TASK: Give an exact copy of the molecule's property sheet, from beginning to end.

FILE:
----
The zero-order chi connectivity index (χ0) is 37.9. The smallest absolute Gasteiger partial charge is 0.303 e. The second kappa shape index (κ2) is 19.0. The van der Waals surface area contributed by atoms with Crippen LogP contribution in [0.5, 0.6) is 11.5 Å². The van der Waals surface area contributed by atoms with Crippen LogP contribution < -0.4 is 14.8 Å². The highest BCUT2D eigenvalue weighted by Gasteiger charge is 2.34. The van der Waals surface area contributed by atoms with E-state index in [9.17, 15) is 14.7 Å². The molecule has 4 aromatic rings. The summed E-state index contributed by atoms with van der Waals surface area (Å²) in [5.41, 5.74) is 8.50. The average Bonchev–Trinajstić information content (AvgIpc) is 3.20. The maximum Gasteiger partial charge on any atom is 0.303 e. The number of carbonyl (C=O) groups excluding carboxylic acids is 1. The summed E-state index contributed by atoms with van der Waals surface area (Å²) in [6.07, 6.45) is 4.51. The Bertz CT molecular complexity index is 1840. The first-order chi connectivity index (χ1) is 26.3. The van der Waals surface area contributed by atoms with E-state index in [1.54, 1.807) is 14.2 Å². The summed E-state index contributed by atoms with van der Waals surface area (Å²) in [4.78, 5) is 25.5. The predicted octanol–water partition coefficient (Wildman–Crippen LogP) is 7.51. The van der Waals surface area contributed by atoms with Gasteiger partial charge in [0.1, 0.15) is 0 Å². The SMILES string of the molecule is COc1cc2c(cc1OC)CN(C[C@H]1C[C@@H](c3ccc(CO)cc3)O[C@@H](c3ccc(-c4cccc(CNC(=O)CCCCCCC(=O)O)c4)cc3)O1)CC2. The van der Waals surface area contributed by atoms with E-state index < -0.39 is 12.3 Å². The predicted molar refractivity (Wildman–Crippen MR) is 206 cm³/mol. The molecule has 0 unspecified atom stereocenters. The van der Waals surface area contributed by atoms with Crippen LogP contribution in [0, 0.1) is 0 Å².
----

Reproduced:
The zero-order chi connectivity index (χ0) is 37.9. The smallest absolute Gasteiger partial charge is 0.303 e. The second kappa shape index (κ2) is 19.0. The van der Waals surface area contributed by atoms with Crippen LogP contribution in [0.5, 0.6) is 11.5 Å². The van der Waals surface area contributed by atoms with Crippen LogP contribution < -0.4 is 14.8 Å². The highest BCUT2D eigenvalue weighted by Gasteiger charge is 2.34. The van der Waals surface area contributed by atoms with E-state index in [9.17, 15) is 14.7 Å². The molecule has 4 aromatic rings. The summed E-state index contributed by atoms with van der Waals surface area (Å²) in [5.41, 5.74) is 8.50. The average Bonchev–Trinajstić information content (AvgIpc) is 3.20. The maximum Gasteiger partial charge on any atom is 0.303 e. The number of carbonyl (C=O) groups excluding carboxylic acids is 1. The summed E-state index contributed by atoms with van der Waals surface area (Å²) in [6.07, 6.45) is 4.51. The Bertz CT molecular complexity index is 1840. The first-order chi connectivity index (χ1) is 26.3. The van der Waals surface area contributed by atoms with E-state index in [1.54, 1.807) is 14.2 Å². The summed E-state index contributed by atoms with van der Waals surface area (Å²) in [4.78, 5) is 25.5. The predicted octanol–water partition coefficient (Wildman–Crippen LogP) is 7.51. The van der Waals surface area contributed by atoms with Gasteiger partial charge in [0.1, 0.15) is 0 Å². The SMILES string of the molecule is COc1cc2c(cc1OC)CN(C[C@H]1C[C@@H](c3ccc(CO)cc3)O[C@@H](c3ccc(-c4cccc(CNC(=O)CCCCCCC(=O)O)c4)cc3)O1)CC2. The van der Waals surface area contributed by atoms with E-state index < -0.39 is 12.3 Å². The predicted molar refractivity (Wildman–Crippen MR) is 206 cm³/mol. The molecule has 0 unspecified atom stereocenters. The van der Waals surface area contributed by atoms with Crippen LogP contribution in [0, 0.1) is 0 Å².